Same Water Main Breaks Again

There’s something unnerving about a water main break.  And when it happens again, almost a year later, you do have to wonder about repairs around here.  This morning, Shelterwood residents experienced their second break!

Montclarion Jennifer Rich provided her eyewitness report:

Just wanted to let neighbors know of the water main break (again!) on Shelterwood Drive and of the road closed until massive hole is repaired (again).  Use alternate route.

Luckily this time neighbors were able to show responders where to shut the line down before emptying out the water tank as they did last year (3 hours worth of rushing water because they couldn’t find the shut down location), so this side of the hill should be fine for water (other than the two homes impacted by the main closure).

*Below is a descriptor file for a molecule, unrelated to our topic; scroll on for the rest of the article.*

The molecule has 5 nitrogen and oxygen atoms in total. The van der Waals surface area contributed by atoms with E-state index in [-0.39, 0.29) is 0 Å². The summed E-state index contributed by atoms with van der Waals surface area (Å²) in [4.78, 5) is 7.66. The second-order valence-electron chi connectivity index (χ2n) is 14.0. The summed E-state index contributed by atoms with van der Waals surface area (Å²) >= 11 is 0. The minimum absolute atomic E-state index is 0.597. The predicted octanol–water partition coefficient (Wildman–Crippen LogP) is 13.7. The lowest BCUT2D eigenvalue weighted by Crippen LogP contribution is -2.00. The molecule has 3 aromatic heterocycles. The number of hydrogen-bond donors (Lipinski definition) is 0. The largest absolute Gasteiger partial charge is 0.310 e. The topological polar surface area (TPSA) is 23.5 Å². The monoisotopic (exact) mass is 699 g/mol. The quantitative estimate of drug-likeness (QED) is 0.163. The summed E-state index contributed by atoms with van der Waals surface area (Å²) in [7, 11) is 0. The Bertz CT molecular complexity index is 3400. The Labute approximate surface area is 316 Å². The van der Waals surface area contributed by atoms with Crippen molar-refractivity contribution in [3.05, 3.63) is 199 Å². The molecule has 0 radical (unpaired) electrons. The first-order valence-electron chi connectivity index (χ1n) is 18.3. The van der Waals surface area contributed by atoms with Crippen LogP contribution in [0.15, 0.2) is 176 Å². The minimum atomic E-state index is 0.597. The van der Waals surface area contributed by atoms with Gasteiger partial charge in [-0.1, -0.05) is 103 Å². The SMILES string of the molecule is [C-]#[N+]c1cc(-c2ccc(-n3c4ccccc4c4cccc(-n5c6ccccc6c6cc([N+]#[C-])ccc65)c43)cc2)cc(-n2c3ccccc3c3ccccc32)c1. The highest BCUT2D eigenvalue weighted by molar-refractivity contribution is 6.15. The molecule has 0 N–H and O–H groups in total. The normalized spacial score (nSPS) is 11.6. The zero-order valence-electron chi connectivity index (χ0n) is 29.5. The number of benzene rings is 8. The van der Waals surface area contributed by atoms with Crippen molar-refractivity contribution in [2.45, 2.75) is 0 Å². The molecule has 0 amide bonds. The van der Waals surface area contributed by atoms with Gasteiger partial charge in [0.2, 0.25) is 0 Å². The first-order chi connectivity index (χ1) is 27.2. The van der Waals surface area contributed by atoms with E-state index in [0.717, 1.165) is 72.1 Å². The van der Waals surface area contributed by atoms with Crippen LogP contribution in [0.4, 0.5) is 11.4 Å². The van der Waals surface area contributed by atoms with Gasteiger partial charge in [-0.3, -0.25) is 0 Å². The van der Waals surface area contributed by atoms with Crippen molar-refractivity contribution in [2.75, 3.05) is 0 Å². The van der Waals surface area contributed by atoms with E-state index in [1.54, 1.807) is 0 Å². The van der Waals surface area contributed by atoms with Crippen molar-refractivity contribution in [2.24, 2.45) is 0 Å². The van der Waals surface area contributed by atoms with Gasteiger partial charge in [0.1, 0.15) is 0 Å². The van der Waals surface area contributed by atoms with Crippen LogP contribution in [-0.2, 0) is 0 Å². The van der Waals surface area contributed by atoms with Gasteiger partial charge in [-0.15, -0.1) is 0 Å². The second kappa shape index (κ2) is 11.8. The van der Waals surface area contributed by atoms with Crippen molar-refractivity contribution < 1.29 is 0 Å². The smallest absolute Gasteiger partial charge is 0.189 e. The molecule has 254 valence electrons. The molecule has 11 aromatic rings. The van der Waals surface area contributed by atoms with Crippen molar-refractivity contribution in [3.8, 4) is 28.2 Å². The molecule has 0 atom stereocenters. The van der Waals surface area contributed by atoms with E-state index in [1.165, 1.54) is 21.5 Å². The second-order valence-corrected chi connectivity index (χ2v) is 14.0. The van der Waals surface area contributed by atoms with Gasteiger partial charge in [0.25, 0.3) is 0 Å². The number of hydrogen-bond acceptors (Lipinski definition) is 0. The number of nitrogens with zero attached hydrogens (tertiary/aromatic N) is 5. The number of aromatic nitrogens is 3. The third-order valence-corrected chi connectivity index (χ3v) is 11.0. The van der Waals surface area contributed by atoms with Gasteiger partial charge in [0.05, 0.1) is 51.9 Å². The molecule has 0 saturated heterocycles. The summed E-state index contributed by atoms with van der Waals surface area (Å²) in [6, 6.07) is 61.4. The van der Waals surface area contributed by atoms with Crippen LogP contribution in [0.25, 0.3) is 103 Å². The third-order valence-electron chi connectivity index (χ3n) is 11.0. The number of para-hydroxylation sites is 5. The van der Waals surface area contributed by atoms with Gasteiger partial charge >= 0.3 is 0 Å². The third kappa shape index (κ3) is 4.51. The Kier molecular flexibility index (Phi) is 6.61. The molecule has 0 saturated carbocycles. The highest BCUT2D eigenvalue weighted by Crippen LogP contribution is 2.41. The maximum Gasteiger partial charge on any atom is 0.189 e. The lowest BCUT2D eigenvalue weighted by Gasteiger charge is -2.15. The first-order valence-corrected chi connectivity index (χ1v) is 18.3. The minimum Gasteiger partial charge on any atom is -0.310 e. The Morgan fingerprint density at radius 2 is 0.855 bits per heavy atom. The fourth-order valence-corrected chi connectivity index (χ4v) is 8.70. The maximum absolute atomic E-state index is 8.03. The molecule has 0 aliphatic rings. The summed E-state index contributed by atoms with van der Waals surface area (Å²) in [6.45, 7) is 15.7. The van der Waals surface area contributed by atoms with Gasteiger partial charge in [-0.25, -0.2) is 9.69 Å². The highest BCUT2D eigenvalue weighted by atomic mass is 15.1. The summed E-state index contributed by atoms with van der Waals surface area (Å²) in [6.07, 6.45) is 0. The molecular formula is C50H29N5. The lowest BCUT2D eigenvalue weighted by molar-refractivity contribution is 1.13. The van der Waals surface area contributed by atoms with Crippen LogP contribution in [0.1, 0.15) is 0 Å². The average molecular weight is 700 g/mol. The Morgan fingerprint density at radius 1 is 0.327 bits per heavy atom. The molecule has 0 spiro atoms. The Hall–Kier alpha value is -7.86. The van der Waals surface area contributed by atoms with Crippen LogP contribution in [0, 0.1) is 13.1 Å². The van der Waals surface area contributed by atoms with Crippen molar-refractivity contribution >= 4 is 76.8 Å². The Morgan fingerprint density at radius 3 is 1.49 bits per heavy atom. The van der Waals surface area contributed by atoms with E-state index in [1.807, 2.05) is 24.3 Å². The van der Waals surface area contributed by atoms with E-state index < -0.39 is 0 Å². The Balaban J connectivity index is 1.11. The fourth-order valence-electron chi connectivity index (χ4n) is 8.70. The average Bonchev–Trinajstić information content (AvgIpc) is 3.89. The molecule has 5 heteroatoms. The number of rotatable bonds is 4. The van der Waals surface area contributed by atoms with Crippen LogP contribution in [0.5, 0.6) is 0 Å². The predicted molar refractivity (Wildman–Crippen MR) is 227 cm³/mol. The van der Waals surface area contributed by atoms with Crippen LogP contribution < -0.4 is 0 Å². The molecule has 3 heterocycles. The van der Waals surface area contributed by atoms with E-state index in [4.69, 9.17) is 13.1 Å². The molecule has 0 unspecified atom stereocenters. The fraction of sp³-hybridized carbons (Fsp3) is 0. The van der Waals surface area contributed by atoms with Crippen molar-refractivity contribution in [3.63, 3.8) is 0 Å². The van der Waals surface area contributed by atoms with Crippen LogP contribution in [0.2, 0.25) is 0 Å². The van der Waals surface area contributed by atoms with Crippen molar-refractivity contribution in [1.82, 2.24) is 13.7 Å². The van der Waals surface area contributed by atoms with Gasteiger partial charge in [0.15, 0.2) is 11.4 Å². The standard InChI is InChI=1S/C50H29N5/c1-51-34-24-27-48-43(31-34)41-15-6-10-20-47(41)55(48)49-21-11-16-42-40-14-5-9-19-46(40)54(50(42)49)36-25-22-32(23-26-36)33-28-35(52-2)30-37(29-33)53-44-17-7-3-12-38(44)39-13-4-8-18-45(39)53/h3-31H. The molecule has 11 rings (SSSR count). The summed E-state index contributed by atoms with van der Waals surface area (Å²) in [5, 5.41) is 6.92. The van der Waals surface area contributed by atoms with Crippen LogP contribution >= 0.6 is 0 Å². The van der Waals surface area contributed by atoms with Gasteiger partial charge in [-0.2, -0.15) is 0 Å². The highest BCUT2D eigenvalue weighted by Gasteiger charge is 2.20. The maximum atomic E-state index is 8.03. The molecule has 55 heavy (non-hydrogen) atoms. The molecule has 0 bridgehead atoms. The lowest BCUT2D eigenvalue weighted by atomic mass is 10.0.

At least this go-around, the Shelterwood break resulted in fewer downstream problems.  Residents were more knowledgeable and coordinated with Oakland Public Works, who got things under control more quickly.  Our emergency workers responded and resolved the crisis at hand.

However this repeat break feels vaguely familiar.  Do you remember the annual road flooding in Shepherd Canyon, until the old stream culverts were eventually replaced?  This time, we’re sure that our city can’t afford to investigate or fix any “root causes” of the Shelterwood break.

We live with an aged infrastructure, and will use emergency band-aids for a while.

Two More Sundays: Vote For Montclair Mayor

The elections are here!  You have only two more Farmer’s Market opportunities to meet the final nine candidates for Montclair Mayor.  We expect many of the would-be leaders to campaign at the La Salle voting booth tomorrow and next Sunday.